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July 21st, 2017

Insight

Trump, Comey ... and the Wound that Just Won't Heal

 Bernard Goldberg

By Bernard Goldberg

Published May 12, 2017

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For a while now Democrats have had about as much confidence in FBI chief James Comey as they have in Donald Trump. Next to none, and I'm being generous with the "next to" part. They've wanted Comey removed from office because they believed he was a big reason Hillary Clinton lost the presidency. Now, thanks to Donald Trump's decision to fire him, they got just what they've wanted. Except now, they no longer want it.

If Hillary Clinton had won and fired Comey, Democrats would have said he got what he deserved. But Donald Trump could sign an executive order supporting sunshine and lollipops and Democrats would run to the TV cameras and with a straight face proclaim that this is proof that the president is a climate change denier who thinks kids should eat more sugar and get diabetes.

Let's take a look at some of the things Democrats have said about James Comey before they changed their minds and wished they'd never said it. Last September, when Harry Reid, then the Democratic leader in the Senate, was asked whether he believes Comey should resign, Reid replied, "Of course, yes."

Then there's Reid's successor, Chuck Schumer, who last November said, "I do not have confidence in him [Comey] any longer."

How about Democratic congresswoman Maxine Waters, who thinks Donald Trump should be impeached. "The FBI director has no credibility," she said.

And Democratic Congressman Steve Cohen, last November called on "FBI Director James Comey to resign his position after his recent communication with members of Congress regarding the bureau's review of emails potentially related to Hillary Clinton's personal email server."

That was then when James Comey was Judas and before he became Joan of Arc, as Kellyanne Conway put it. Now, Democrats are comparing President Trump to President Nixon. They're resurrecting the ghost of Watergate. They're weeping about the death of the Constitution and American democracy. These are people who give hypocrisy a bad name.

But in spite of their knee jerk partisanship, Democrats make a couple of points worth considering. First, are we really supposed to believe the early version of the story, that President Trump fired James Comey because he didn't treat Hillary Clinton fairly? This is the same Donald Trump, you'll recall, who had such animus of Mrs. Clinton that when his supporters chanted, "Lock her up," he encouraged them.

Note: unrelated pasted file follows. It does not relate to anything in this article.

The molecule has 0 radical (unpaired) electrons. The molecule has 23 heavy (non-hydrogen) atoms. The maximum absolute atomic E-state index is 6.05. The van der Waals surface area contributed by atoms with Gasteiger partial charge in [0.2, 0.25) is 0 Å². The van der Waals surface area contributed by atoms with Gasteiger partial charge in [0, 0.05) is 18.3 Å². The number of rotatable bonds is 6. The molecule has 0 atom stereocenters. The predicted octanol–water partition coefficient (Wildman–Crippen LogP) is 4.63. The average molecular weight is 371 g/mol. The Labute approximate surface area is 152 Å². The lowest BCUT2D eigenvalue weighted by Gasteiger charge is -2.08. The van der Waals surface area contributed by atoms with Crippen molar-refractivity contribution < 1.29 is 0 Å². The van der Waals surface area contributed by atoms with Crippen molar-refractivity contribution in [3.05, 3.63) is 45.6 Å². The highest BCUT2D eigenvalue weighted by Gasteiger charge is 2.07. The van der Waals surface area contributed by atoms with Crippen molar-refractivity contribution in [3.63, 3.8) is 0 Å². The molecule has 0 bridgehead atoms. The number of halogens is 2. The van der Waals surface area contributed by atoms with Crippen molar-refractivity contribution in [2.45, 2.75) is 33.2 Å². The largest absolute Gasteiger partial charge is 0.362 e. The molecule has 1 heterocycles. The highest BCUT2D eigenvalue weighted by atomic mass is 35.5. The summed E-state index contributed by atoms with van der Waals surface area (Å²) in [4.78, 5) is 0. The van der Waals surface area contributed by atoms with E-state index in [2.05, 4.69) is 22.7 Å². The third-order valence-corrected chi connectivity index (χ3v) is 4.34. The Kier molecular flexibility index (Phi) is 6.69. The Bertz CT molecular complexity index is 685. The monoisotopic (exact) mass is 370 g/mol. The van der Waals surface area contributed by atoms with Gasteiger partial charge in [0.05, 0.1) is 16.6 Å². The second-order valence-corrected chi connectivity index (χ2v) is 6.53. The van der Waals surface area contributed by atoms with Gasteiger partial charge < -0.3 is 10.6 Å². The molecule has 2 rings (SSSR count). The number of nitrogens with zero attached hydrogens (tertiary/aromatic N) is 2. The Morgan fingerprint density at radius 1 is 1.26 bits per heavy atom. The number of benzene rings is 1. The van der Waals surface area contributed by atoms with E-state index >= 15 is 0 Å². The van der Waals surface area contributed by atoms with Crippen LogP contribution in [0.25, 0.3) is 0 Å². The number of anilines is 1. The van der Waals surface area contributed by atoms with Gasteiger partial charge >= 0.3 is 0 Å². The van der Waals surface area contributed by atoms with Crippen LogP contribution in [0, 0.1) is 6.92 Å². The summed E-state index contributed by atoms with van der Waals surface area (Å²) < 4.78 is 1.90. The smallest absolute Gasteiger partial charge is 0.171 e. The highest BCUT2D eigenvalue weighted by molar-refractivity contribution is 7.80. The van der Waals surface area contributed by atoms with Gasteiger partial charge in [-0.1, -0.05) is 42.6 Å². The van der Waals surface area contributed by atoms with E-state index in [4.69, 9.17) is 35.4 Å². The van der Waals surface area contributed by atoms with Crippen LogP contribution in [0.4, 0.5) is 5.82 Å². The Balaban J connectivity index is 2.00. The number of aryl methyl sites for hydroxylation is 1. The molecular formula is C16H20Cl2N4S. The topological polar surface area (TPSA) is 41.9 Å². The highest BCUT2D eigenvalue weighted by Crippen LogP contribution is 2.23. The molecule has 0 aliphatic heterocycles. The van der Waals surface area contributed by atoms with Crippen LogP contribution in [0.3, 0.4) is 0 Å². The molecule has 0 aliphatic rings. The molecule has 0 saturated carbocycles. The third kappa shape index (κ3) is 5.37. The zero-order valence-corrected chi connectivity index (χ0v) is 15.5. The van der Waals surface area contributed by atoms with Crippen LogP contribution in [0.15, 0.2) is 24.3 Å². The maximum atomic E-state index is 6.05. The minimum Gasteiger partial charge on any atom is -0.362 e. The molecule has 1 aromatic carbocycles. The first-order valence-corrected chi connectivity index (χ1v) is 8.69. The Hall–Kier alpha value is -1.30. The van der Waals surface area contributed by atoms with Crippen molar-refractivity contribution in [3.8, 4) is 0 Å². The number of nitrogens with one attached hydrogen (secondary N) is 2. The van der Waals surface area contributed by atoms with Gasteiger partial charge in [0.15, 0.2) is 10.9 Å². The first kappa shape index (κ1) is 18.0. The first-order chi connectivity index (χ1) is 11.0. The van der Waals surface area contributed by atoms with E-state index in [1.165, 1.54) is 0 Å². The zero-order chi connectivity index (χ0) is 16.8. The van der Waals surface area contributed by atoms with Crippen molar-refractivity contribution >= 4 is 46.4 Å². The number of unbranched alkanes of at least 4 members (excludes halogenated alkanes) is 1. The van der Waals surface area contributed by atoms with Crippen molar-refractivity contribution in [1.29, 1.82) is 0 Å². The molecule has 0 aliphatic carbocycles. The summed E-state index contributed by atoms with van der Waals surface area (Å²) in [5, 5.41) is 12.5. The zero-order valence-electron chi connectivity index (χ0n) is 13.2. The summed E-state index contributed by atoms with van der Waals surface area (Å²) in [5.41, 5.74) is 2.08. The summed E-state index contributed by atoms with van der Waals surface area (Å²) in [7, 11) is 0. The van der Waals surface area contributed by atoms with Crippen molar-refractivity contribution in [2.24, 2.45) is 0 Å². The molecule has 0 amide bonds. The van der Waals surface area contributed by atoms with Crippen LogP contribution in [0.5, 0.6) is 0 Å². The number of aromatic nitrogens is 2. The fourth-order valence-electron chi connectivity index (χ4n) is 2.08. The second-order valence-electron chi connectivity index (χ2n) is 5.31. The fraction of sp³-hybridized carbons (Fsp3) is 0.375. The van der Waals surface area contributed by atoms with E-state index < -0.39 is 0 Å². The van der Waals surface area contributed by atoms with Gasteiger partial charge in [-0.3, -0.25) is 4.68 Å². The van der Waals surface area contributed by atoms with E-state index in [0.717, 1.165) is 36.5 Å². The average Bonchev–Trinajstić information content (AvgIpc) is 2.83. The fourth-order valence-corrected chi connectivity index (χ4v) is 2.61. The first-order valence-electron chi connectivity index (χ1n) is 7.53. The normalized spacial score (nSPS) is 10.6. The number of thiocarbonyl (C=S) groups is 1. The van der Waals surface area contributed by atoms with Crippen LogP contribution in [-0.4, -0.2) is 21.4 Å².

And why didn't he fire Comey right after he took office in January? Why now? Could it be, as Democrats claim, because he was leading an investigation that might soon have connected dots from the Trump campaign to Vladimir Putin's effort to throw the election to Donald Trump?

But the Watergate comparison, while expected, is a political cliché by this point. Mr. Trump didn't fire the FBI. He fired its director. The investigation will continue - at the FBI and in Congress, and probably without missing so much as a beat. Democrats know this.

But there's also this: Last October, when James Comey said the FBI was re-opening its investigation into Mrs. Clinton's emails, candidate Trump said Comey acted with courage. "It took guts" to do what he did, Mr. Trump said at the time. So now we're supposed to accept (again, the early version of the White House story) that he fired Comey in May for the very same reason that he praised him last October? Really?

So what was this unexpected dismissal really about? Is it meant to "forestall whatever storm is coming," as one conservative detractor of the president believes? Or is it something more basic to President Trump's personality?

Let’s remember that Donald Trump didn't appoint James Comey, who was getting almost as much face time on TV as the president himself. This is no small point given the president's narcissism. And “the last straw” according to a spokeswoman for the president, was when Mr. Trump watched Comey on TV tell a Senate committee that the idea that he might have influenced the election - an election won by Donald Trump - made him "mildly nauseous."

Given the president’s thin skin, it's no surprise that James Comey was skating on ice that was getting thinner and thinner by the day.

If they can clear the air long enough, the question both sides need to ask is whether James Comey was the right man for the job. Did he make too many mistakes during the campaign? At one time or another, both Democrats and Republicans said they didn’t have confidence in him.

If Donald Trump quickly nominates a well-respected, non-partisan replacement for James Comey at the FBI - maybe a federal judge with impeccable credentials — that should calm things down. But it probably won't.

Politics in Washington has become a wound that just won't heal.

JWR contributor Bernard Goldberg, the television news reporter and author of several bestselling books, among them, Bias, a New York Times number one bestseller about how the media distort the news. He is widely seen as one of the most original writers and thinkers in broadcast journalism. Mr. Goldberg covered stories all over the world for CBS News and has won 10 Emmy awards for excellence in journalism. He now reports for the widely acclaimed HBO broadcast Real Sports.

He is a graduate of Rutgers University, New Brunswick, New Jersey and a member of the school's Hall of Distinguished Alumni and proprietor of BernardGoldberg.com.


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